‘Blended’ is Lazy, Laugh-Free Catastrophe

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HollywoodChicago.com Oscarman rating: 1.0/5.0
Rating: 1.0/5.0

CHICAGO – Two things save “Blended” from getting a zero star review. Number one is the still-palpable chemistry between Drew Barrymore and Adam Sandler. Number two is the occasional chuckle courtesy of Wendi McClendon-Covey as Barrymore’s business partner. Otherwise this is a barren laugh-free safari through Africa that doesn’t even have the benefit of Al Pacino trampling on his prestigious career for our amusement.

“Blended” never sinks to the astonishingly awful lows of “Jack And Jill” or “That’s My Boy.” Both of those films had ideas I couldn’t believe had ever made it to the silver screen. But I won’t soon forget them, as hard as I may try. “Blended” is painfully unfunny and bland and boring.

Drew Barrymore, Adam Sandler
Lauren (Drew Barrymore) and Jim (Adam Sandler) in ‘Blended’
Photo credit: Warner Bros.

I feel a little sorry for Barrymore’s career these days, because the closest thing she’s got to a dependable leading man is Sandler. He’s certainly no Tom Hanks. Sandler, as usual, is clad in outfits that even George Constanza would find to be the epitome of apathy and hopelessness; sweat pants are almost considered formal gear. This is Sandler and Barrymore’s third film together and you can see the reasons why. When they’re together her flightiness comes off as charming rather than insipid. And his overgrown man-child takes a few steps towards maturity even as Sandler himself proceeds firmly into middle-age. “Blended” also re-teams them with their “Wedding Singer” director Frank Coraci, but the best they can manage is to make the film blandly awful instead of an audience endurance test.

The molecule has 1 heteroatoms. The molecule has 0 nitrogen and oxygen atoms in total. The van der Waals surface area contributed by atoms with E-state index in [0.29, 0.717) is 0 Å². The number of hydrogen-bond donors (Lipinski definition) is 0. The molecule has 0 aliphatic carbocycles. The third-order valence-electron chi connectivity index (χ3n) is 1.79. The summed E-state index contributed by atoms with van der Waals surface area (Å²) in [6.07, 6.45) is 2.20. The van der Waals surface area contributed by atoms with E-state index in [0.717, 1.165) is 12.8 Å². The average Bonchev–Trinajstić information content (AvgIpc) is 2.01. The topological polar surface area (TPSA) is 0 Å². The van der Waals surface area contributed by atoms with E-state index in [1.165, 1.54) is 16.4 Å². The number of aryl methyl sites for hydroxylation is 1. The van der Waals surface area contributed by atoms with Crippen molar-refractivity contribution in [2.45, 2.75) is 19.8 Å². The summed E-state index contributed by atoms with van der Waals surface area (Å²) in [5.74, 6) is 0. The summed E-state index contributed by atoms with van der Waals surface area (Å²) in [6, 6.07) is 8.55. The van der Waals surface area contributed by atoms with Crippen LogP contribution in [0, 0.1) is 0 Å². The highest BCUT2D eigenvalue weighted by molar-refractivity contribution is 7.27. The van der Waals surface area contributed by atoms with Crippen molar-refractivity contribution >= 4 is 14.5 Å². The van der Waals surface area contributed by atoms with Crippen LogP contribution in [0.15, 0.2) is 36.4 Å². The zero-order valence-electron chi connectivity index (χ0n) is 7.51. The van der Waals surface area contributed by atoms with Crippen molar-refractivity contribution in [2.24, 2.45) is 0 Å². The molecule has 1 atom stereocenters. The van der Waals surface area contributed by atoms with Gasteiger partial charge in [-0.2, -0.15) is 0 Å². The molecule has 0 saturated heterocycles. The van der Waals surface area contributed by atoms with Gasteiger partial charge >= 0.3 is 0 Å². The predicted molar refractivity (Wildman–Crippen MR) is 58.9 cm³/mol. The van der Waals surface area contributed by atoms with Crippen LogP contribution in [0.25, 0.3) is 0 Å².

The film takes an uncomfortable turn into caricature once the two families arrive in South Africa on a specially designed week for blended families no less. Scene-stealer Terry Crews is unsettling to say the least as the leader of a South African chorus of resort entertainers who seem to pop up everywhere. He sashays, and shimmies and lets his gargantuan pecs try to wring laughs out of his leaden dialogue. Meanwhile, Happy Madison regular Abdoulaye Ngom plays a resort director who is asked to mispronounce names again and again, and again to diminishing returns. SNL alum Kevin Nealon, Shaquille O’Neal and sports broadcaster Dan Patrick also turn up.

Copious product placement has been a hallmark of Sandler’s films dating all the way back to the salad days of “Happy Gilmore,” but it’s extraordinarily lazy here even by the standards of latter-day Sandler vehicles. Here he literally has a daughter named Espn (or as you might know it better ESPN).

Bella Thorne, Adam Sandler
Bella Thorne is Adam Sandler’s Daughter Hilary in ‘Blended’
Photo credit: Warner Bros.

Sandler doesn’t even bother to set up jokes anymore, he just yells things at the camera. He announces the situation and lets a would-be approximation of what he considers humor ensue. He’ll simply say “rhino” and expect that to do the job of entertaining the audience for him.

“Blended” never develops any comic momentum despite the likability of its leads. Their chemistry is obvious, but the script never lets them get out of their own way. It keeps throwing up obstacles for no other reason other than to seemingly pad out its already overlong running time. It’s all the more frustrating because Sandler has shown he has real abilities when he challenges himself outside his comfort zone with projects like “Punch-Drunk Love” and even “Spanglish.” When two talented people put together something this bad, it’s hard not to believe they didn’t even try.

“Blended” opens everywhere on May 23rd. Featuring Adam Sandler, Drew Barrymore, Kevin Nealon, Bella Thorne, Wendi McLendon-Covey, Shaquille O’Neill, Terry Crews and Joel McHale. Written by Clare Sera and Ivan Menchell. Directed by Frank Coraci. Rated “PG-13”

HollywoodChicago.com contributor Spike Walters


© 2014 Spike Walters, HollywoodChicago.com

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